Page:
The United States yesterday abandoned its opposition to a new international money account that will in effect allow the International Monetary Fund to accept deposits of dollars from members who want to diversify their reserve holdings of paper currency.

In return, such countries would get a claim on the IMF, denominated in Special Drawing Rights (SDRs), sometimes called paper gold.

Former endorsement of this scheme, called a "Substitution Account" was made in a speech yesterday by Treasury Under Secretary Anthony Solomon before an economic symposium in Alpbach, Austria. A text was released at the Treasury here, where officials also briefed reporters on its contents.

Practical results of such a substitution account would be a lessening of the dollar's role as a reserve world currency -- and potentially, more stability for the dollar in world markets.

It would also enhance the role and importance of the IMF -- a trend that Solomon yesterday said is necessary "if we are to achieve genuine and lasting monetary stability on a global basis."

The world must be prepared to face the question, Solomon added, "whether it is prepared to contemplate openly a partial ceding of national authority over economic policy to an international body. I pose this question in full knowledge that such a step is not politically realistic today."

IMF officials had indicated previously their expectation that a substitution account would be endorsed in principle at this year's annual meeting in Belgrade early in October. The technical details are expected to be worked out at a session of the IMF's Interim Committee in Hamburg, West Germany, next spring.

As recently as the Interim Committee's meeting in Mexico in the spring of 1978, U.S. officials resisted the resurrection of the substitution account idea, put forward by those who argued it would help take surplus dollars off the private market.

Since then, of course, the dollar has come under severe selling pressure, and the United States began to withdraw its objections, provided that the new account would be seen as a step in the enhancement of the role of the SDR, and not as a dollar-propping device.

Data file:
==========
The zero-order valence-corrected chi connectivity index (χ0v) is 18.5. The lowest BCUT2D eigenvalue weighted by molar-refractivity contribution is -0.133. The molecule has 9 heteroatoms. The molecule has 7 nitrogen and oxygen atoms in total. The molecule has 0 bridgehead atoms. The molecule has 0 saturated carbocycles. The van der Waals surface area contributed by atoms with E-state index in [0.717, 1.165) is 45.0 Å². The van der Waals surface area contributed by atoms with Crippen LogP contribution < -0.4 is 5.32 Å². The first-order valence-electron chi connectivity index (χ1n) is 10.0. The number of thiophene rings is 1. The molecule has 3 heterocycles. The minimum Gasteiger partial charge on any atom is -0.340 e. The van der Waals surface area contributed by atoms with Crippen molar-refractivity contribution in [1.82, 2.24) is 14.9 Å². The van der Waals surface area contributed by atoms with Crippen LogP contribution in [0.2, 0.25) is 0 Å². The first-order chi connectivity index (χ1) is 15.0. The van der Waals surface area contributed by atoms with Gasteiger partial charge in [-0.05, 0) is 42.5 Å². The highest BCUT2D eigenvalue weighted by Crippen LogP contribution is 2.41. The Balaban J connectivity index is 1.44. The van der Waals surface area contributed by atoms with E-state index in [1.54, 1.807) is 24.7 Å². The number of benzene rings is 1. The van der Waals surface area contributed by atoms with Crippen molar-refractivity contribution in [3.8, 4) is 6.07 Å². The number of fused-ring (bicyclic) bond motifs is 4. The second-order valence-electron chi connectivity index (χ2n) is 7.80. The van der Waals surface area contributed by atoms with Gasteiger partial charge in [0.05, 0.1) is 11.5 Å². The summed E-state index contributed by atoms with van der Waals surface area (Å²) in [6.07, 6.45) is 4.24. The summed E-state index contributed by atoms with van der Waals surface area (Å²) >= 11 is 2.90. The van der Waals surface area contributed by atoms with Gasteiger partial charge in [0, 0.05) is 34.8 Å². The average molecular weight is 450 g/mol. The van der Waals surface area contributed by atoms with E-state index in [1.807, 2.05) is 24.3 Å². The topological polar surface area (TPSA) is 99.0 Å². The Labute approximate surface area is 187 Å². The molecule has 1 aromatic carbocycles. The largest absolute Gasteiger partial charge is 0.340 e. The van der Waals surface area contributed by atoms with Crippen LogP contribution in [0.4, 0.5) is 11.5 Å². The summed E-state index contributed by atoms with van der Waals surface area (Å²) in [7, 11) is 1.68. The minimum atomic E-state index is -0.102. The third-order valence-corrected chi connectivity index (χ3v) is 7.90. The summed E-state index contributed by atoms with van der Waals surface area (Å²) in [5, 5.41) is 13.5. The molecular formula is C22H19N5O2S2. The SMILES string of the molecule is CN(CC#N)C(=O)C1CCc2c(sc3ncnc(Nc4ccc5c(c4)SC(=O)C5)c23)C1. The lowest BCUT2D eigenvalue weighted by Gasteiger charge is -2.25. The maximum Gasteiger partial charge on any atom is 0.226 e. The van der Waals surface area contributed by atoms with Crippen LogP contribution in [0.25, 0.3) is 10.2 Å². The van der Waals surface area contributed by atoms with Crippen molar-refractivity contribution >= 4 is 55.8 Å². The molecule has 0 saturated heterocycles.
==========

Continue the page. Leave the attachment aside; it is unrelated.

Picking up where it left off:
When IMF Managing Director Jacques de Larosiere suggested a few months ago at the Interim Committee in Washington that the account be considered as a "voluntary" scheme, it was made even more palatable for the United States.

Solomon made the U.S. endorsement explicit in his Austrian speech. A "properly designed" substitution account, he said, "would provide an internationally sanctioned, nondisruptive means to achieve a more diversified and stable reserve position without having to hold a number of national currencies."

But he warned that the account should not be seen as "a revolutionary change," or one that would prevent the strains on the international monetary system caused by oil price increases. Nor would the account relieve the United States of "our responsibility to restore balance in our external accounts and maintain a sound and stable dollar."

Solomon set out a number of conditions for the kind of substitution account the United States would consider acceptable. Among these are that it "represent a lasting move toward the SDR, not a move to be reserved if circumstances change." The United States also wants to be assured that the SDR-paper traded in for dollars have "parallel" characteristics with SDRs themselves. In practice, that means that the SDR-paper would carry an interest rate close to SDRs, although probably slightly less than equivalent Treasury obligations.

And finally, although the system is to be voluntary, Solomon said that "it needs to have broad and genuine support and widespread participation by the international community."

Solomon, who is staying in his post at least temporarily as a bridge between the W. Michael Blumenthal and G. William Miller Treasury administrations, also said that if the kind of substitution account he envisages is established, "there will remain a large agenda for future study and eventual negotiation."

He stressed two points as "a personal view." First, he said, a larger international role for the SDR implies a larger role for this man-made unit in private transactions. And second, he posed the question -- without a specific answer -- of the need for better "official management of the demand for and supply of international liquidity." This would imply closer regulation of Eurodollar markets and extension of the IMF's surveillance role over economic management in individual countries.